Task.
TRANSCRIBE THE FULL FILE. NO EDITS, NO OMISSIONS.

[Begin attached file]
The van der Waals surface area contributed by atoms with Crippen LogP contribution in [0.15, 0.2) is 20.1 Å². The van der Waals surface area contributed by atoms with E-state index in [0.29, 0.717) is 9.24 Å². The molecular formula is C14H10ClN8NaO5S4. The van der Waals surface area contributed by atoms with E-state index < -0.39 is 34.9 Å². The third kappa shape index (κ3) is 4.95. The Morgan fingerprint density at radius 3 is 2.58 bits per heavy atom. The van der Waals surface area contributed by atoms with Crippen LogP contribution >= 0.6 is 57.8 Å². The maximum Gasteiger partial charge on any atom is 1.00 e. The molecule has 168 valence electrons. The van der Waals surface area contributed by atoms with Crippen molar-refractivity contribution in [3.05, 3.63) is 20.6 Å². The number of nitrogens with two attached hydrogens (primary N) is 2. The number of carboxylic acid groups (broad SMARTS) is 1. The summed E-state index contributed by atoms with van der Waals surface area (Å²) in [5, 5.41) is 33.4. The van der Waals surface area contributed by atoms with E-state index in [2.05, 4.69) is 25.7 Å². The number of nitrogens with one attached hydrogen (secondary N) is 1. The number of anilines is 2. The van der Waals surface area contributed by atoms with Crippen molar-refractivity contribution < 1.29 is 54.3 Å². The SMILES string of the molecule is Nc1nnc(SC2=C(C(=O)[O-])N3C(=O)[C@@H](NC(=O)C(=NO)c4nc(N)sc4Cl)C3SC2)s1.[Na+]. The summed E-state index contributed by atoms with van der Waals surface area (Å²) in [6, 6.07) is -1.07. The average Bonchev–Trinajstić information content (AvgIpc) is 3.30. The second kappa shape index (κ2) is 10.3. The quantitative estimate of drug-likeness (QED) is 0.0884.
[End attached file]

The van der Waals surface area contributed by atoms with Crippen LogP contribution in [0.15, 0.2) is 20.1 Å². The van der Waals surface area contributed by atoms with E-state index in [0.29, 0.717) is 9.24 Å². The molecular formula is C14H10ClN8NaO5S4. The van der Waals surface area contributed by atoms with E-state index < -0.39 is 34.9 Å². The third kappa shape index (κ3) is 4.95. The Morgan fingerprint density at radius 3 is 2.58 bits per heavy atom. The van der Waals surface area contributed by atoms with Crippen LogP contribution >= 0.6 is 57.8 Å². The maximum Gasteiger partial charge on any atom is 1.00 e. The molecule has 168 valence electrons. The van der Waals surface area contributed by atoms with Crippen molar-refractivity contribution in [3.05, 3.63) is 20.6 Å². The number of nitrogens with two attached hydrogens (primary N) is 2. The number of carboxylic acid groups (broad SMARTS) is 1. The summed E-state index contributed by atoms with van der Waals surface area (Å²) in [5, 5.41) is 33.4. The van der Waals surface area contributed by atoms with E-state index in [2.05, 4.69) is 25.7 Å². The number of nitrogens with one attached hydrogen (secondary N) is 1. The number of anilines is 2. The van der Waals surface area contributed by atoms with Crippen molar-refractivity contribution < 1.29 is 54.3 Å². The SMILES string of the molecule is Nc1nnc(SC2=C(C(=O)[O-])N3C(=O)[C@@H](NC(=O)C(=NO)c4nc(N)sc4Cl)C3SC2)s1.[Na+]. The summed E-state index contributed by atoms with van der Waals surface area (Å²) in [6, 6.07) is -1.07. The average Bonchev–Trinajstić information content (AvgIpc) is 3.30. The second kappa shape index (κ2) is 10.3. The quantitative estimate of drug-likeness (QED) is 0.0884.